© Tony Gutierrez/APU.S. servicemen Honry Ong of the Philippines, left; Njoroge James of Kenya; Miguel Castano of Colombia; John Paul Reyes-Pina of Mexico; Jorge Gray of Panama; and Steven Cauthon, of South Korea, right holding flag, take the oath of allegiance during a naturalization ceremony in Dallas, on Nov. 5, 2008. The six joined other U.S. service personnel becoming U.S. citizens.
The USA TODAY Network series Hecho en USA, or made in America, covers the Latino community. Roughly 80% of all Latinos living in the USA are American citizens, but media coverage of Hispanics tends to focus on immigration and crime, instead of how Latino families live, work and learn in their hometowns. Hecho en USA tells the stories of the nation's 59.9 million Latinos - a growing economic and cultural force, many of whom are born in the USA.
Carl Castro had learned the news months earlier, but it didn't really hit him until he was driving into work one day: He was going to be a colonel.
That meant new privileges, as well as new responsibilities. Castro was excited to have generals listen to him and take his advice. As a psychologist in the military, he knew he would never be able to reach their rank, but at least he could influence their decisions to do what's best for the soldiers and their families.
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"The thing about being a colonel in the Army is that it allows you to make comments outside your lane and that's accepted," he said. "It's generally not accepted at lower ranks in the organization."
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Castro is among a rare group of Latinos who have made it into the upper tiers of the U.S. military. Hispanics are the fastest growing population in the military, making up about 16% of all active-duty military, according to the Department of Defense. However, Latinos make up only 8% of the officer corps and 2% of general/flag officers, according to a 2019 report by the Congressional Research Service. A long history of racism and gender discrimination in the military, along with education and language barriers, are keeping Latinos from advancement, veterans and researchers said.
The military has historically been one of the most diverse institutions in the U.S. A report from the Pew Research Center found that in 2004, roughly 36% of active duty military were people of color, while Census data from that time showed the U.S. population was 80% white. More recently, the Pew report found that 43% of active-duty military personnel represented racial and ethnic minorities in 2017. Roughly 60% of the U.S. is white alone these days, while Blacks represent 13% of the population, Hispanics 18% and Asians nearly 6%, according to recent Census data.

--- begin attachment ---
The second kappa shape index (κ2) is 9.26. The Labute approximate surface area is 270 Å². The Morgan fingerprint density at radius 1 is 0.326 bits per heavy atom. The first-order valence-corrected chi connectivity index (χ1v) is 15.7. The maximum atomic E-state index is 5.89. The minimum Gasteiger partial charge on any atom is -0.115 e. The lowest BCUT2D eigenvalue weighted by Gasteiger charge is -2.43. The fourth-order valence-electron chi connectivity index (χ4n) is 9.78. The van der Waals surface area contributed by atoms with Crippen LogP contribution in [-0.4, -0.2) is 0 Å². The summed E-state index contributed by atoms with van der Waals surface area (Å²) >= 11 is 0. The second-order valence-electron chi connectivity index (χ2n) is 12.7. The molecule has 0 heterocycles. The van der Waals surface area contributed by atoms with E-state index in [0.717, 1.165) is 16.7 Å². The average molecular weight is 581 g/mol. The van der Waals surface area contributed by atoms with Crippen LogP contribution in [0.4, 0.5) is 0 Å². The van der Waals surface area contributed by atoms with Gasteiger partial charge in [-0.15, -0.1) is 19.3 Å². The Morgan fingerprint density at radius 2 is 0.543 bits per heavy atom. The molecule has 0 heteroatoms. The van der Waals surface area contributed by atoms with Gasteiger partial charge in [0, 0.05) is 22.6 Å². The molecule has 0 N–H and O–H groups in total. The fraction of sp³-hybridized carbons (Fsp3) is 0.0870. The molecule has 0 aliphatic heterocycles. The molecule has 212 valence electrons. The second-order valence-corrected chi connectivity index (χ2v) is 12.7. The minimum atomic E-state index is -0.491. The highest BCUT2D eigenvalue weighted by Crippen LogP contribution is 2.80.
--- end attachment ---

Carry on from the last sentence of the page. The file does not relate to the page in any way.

As the military has become more diverse, it's even more important for the officer corps to reflect the nation's shifting population, said Luis R. Fraga, a professor of political science and director for the Institute of Latino Studies at the University of Notre Dame in Indiana.
"So that enlisted personnels see themselves in the officer corps, too," he said, adding that the more people can see themselves in high-ranking positions, the more they might be empowered to pursue a career as a commissioned officer. © Matt Burkhartt, USA TODAY NetworkNikki Wooten stands on the University of South Carolina campus in Columbia, South Carolina, on March 11, 2020. Wooten has researched heath disparities among racial and ethnic minorities and women in the U.S. military.
Nikki Wooten, associate professor at the University of South Carolina College of Social Work and a Lieutenant Colonel in the U.S. Army Reserves who has studied health disparities among racial and ethnic minorities and women in the military, said diversity in the officer corps can help improve policy for service members in the enlisted ranks.
"Enlisted ranks are a lot more diverse than the officer rank," she said. "Having a diverse officer rank... you have a difference in perspectives in terms of military decision making... and about how it can negatively and positively affect the lower ranks, on troops, service members and their families."
In a statement sent to USA TODAY, the Department of Defense said its marketing material for recruitment is inclusive to minorities and is used at conventions, job fairs, and other community programs.
"As DoD continues to build on its efforts to cultivate a diverse and inclusive workforce for all who serve, we will draw upon the widest possible set of backgrounds, talents and skills to maximize our warfighting capability, adapt to address new threats and challenges, and take advantage of new opportunities-strengthening the lethality and readiness of the Total Force," the statement read.
How to become an officer in the military
Castro began his military career as an infantryman in 1981. He got the news of his promotion to colonel about a month after returning from his second tour in Iraq, where he did research on soldiers' mental health for the U.S. Army as a lieutenant colonel. After peacekeeping missions in Saudi Arabia, Bosnia and Kosovo, and 33 years in the U.S. Army, he retired in 2014 and became a professor at the University of Southern California teaching social work and psychology.
His background is unusual for many Latinos in the military.